Each time the stock price came down from a previous high point it bounced off

Each time the stock price came down from a previous

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onward. Each time the stock price came down from a previous high point, it “bounced off” the Support Line. It took a nice bounce in July 2004, and then moved on to a new high. Then a series of bounces off the Support Line happened in August and September 2006, and again in January 2007, and one last time in July 2007. That was a heck of a Support Line on an upward-trending stock. Traders can make a lot of money on a Support Line like this one, betting the price will bounce up off it over and over again. I circled the point (see graph) where the three-year Support Line was broken for the first time—July 2007 at $90. That was the end of the
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Support for the Trend, and so the end of the Trend. From that point onward, anything could happen. It could have gone up or down from there. But often the end of a long Trend signals the beginning of a new Trend in the other direction … or the beginning of a Ceiling. In the graph, the top dotted horizontal line (#3) is a Ceiling Line. The Ceiling for BNI here was created by traders recognizing that a long Trend was broken at the $90 price point. The Ceiling begins in July after the $90 Support Line (#1) is broken (#2). Price points like this can become a kind of psychological barrier. Whenever the price gets near the $90 Ceiling, traders can get nervous and start to sell off. It has nothing to do with rationality. It’s just a sophisticated form of guessing, but if enough Big Guys are guessing the same way, the guesses turn out right over and over. After a few tests, the Big Guys get it in their heads that $90 is like the third rail. If you buy at $90 you get fried, so don’t touch it. When that happens, $90 becomes a Ceiling. By October, when the price reached the Ceiling, there were no buyers. Just sellers. In this case, the BNI stock price was swinging between $75 and $90 a share from July 2007 to March 2008. A big event can break a price through a Ceiling. In this case, the big event in late March, early April 2008 was the news of Warren Buffett’s yearlong purchases of BNI. Mr. Buffett used this psychological barrier,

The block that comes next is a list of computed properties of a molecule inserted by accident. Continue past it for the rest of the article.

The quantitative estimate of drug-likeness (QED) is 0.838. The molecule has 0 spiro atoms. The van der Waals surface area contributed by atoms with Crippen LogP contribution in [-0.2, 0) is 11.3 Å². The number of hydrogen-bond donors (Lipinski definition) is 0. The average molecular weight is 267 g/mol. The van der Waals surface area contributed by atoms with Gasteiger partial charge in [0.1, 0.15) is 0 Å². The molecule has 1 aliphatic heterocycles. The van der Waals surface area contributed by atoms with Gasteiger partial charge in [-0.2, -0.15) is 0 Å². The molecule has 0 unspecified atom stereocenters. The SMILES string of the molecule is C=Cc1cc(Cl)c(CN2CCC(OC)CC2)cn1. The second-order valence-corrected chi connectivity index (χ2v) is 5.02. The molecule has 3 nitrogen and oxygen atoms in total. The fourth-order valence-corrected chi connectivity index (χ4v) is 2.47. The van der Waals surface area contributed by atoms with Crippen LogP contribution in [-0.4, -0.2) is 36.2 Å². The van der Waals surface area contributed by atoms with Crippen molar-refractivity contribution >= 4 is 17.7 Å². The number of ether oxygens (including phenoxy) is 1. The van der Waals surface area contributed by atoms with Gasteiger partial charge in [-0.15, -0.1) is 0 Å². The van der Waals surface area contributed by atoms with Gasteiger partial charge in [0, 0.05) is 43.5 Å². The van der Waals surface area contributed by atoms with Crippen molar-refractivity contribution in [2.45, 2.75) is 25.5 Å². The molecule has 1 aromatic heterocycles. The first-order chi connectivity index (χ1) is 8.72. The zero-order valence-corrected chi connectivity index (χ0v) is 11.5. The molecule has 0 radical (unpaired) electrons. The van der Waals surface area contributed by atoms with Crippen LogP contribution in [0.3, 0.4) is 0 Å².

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this Ceiling, as an opportunity to buy without sending the market into a buying frenzy. Mr. Buffett began buying at $79 and kept buying right through $84, and the whole time he was buying 10 percent of the business, the price stayed under the Ceiling. Finally the news in March 2008 that Mr. Buffett was in BNI big-time overcame the third-rail psychology and the stock price broke through the $90 Ceiling and started to run up (#4). As the price broke through the Ceiling, we naturally wanted to know how far it was going to go before it stopped going up. Notice that from September 2006, when the price was at $66 , to October 2006, when it hit $80 and dropped back, the price moved the distance from bottom to top in about two months, and the price increased about $14. The next run-up started in January 2007 at $74. Back then, if we were to calculate the distance it might run up before it stalled, we would have estimated that it would run about two months, like the previous time, and, according to our Support and Resistance Lines, the new high would peak around $90 two months later in March. What actually happened
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  • Warren Buffett

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